children playing

Edleun Group, an Albertan company, is building a national network of for-profit child care centres

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Is child care a business or a public good?
Ganley, Michael
Publication Date: 
13 Jun 2012


The vast majority of child care spots in Canada are provided by small mom-and-pop operations or by not-for-profits that serve maybe 50 to 70 kids each. But the Sherwood Park Learning Centre is owned by Edleun Group, a Calgary-based company that launched in 2010. In May of that year, it bought 11 child care centres from 123 Busy Beavers in Calgary and simultaneously went public on the Toronto Stock Exchange, raising $40 million. It is now the biggest for-profit operator of child care centres in Canada, with 44 centres spread over Alberta, B.C. and Ontario, and five more under construction. In total, Edleun has space for almost 4,500 kids.

Some say it's a success story, an entrepreneurial approach that is helping the country close the gap between supply and demand, estimated at 165,000 spaces. Others say it's the wrong way to go ‚ that private child care, particularly on the large corporate scale, will inevitably fail to deliver the quality and quantity of child care this country needs. As the first company to try the corporate-chain route in Canada, Edleun has become a lightning rod for attention in the communities it enters. Little Blake, Johnny and Jenna, absorbed in their play, are completely oblivious to the fact that they're at the centre of a debate about how best to fund and deliver child care in Canada.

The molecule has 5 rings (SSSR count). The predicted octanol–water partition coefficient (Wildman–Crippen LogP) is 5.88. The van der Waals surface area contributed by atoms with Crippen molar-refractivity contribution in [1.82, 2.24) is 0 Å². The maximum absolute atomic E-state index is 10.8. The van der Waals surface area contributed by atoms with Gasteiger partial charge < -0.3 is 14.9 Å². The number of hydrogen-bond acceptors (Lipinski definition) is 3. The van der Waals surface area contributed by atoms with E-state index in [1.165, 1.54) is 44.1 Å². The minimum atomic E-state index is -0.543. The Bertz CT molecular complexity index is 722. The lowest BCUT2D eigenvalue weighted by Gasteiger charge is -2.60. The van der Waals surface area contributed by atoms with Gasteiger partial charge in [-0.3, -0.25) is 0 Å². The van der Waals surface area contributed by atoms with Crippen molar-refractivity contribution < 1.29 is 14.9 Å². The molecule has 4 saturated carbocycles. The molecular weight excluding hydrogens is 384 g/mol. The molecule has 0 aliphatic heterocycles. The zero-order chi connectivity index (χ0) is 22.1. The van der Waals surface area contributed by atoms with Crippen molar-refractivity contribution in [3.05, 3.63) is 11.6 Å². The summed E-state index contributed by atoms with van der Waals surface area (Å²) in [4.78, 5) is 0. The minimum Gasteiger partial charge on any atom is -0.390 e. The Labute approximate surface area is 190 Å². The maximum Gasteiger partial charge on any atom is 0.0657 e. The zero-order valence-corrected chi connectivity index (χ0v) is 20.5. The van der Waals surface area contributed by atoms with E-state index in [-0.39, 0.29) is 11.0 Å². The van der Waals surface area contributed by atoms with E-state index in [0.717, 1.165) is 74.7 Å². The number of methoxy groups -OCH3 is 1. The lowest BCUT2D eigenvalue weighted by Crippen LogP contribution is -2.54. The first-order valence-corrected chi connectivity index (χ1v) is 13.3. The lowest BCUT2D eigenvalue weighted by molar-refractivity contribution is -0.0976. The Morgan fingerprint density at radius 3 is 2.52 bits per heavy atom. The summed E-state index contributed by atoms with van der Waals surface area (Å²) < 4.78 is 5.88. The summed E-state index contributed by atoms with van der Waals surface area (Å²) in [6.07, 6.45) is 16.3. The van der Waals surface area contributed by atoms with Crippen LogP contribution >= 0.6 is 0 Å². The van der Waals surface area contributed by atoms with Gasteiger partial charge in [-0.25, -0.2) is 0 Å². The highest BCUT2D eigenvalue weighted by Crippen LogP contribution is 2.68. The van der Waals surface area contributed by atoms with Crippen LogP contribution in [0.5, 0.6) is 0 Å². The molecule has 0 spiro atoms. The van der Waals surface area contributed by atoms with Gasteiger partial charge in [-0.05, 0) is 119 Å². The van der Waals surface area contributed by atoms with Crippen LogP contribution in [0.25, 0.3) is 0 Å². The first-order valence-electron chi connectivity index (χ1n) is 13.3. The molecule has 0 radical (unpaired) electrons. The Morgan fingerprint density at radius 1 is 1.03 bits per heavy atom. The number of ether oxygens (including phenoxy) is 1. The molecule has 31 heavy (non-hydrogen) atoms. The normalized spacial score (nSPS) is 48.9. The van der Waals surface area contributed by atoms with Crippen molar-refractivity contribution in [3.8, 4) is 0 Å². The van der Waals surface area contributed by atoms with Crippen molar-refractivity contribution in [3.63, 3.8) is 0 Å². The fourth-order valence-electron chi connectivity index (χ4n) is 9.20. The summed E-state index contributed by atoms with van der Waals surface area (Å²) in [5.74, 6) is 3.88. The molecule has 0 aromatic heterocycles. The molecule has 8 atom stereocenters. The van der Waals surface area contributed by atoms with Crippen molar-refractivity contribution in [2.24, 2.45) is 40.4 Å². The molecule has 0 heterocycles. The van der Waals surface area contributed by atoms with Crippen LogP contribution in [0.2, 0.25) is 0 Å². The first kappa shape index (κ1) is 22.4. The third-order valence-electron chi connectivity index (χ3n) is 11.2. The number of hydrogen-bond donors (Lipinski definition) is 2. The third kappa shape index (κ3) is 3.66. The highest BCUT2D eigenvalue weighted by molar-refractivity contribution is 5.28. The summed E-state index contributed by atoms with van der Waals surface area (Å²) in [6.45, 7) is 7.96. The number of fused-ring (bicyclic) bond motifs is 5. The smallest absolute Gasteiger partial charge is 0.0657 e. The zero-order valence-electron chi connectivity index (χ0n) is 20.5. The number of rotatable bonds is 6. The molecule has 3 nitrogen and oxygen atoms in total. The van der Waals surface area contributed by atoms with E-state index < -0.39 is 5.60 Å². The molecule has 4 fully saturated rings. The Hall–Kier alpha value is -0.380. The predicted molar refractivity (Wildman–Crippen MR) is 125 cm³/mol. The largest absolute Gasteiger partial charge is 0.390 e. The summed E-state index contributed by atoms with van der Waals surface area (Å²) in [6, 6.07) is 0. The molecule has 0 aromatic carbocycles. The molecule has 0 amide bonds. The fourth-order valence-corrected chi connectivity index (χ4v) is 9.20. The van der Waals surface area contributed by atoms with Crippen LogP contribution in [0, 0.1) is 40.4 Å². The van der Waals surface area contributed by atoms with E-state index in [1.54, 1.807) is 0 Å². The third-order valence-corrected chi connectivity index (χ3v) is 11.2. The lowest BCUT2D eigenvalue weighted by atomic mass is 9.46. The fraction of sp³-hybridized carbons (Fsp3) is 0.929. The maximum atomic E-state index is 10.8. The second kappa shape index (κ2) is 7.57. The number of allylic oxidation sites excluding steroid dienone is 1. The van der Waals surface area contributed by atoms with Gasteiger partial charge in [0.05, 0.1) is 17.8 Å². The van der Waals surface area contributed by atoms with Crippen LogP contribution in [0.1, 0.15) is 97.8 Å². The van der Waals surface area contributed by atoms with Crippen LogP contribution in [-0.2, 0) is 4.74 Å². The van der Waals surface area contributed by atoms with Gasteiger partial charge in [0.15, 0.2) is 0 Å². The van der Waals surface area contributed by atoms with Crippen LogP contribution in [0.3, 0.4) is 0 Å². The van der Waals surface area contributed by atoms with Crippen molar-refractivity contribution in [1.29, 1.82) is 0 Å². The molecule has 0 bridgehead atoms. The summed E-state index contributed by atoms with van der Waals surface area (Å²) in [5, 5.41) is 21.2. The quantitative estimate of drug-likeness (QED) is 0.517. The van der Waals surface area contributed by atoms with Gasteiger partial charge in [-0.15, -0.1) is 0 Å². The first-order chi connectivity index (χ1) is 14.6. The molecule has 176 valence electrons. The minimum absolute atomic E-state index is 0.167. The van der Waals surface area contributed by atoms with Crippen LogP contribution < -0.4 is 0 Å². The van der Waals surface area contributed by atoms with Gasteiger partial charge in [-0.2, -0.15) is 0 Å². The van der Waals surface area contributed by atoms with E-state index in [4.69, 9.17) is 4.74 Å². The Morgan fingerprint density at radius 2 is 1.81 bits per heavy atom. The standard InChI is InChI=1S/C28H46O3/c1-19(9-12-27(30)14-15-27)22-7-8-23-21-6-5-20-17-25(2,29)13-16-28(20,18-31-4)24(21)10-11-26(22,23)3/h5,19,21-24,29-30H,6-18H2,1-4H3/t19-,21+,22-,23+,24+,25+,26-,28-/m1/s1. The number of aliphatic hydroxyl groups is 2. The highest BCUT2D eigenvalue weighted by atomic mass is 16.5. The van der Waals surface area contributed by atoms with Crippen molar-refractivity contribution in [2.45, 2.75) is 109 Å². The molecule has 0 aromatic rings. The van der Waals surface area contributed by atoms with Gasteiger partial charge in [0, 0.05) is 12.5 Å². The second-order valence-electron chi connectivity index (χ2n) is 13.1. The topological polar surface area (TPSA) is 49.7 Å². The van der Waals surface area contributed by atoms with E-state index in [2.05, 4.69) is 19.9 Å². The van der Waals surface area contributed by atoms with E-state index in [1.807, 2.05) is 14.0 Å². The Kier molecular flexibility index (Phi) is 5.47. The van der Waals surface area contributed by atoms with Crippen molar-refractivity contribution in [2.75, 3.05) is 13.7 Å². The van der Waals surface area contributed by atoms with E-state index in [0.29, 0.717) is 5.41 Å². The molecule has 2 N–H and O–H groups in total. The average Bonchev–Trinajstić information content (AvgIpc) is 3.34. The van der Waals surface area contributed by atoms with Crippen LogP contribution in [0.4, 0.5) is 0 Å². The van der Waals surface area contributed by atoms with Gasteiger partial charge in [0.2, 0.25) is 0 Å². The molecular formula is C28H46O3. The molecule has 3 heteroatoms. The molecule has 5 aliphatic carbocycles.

Martha Friendly is one of those who spoke out against corporate child care. She is the executive director of the Toronto-based Childcare Resource and Research Unit, and she herself opened two not-for-profit daycares when her children were young. She says there are many things that suggest child care should be considered a public service and not a business. “You don’t do public policy by throwing it open to the market and letting it make decisions about where you put child care, and who they serve and who they don’t serve,” she says. But she wouldn’t suggest shutting down the for-profit sector, since Canadians have come to depend on it. Her concern is that none of the provinces have what resembles a coherent policy on either child care or early childhood education. “The provinces should have a policy framework and it should have planning and it should think about what the research says,” she says. “In that, I don’t think we should be supporting the development of child care businesses.”

- reprinted from Alberta Venture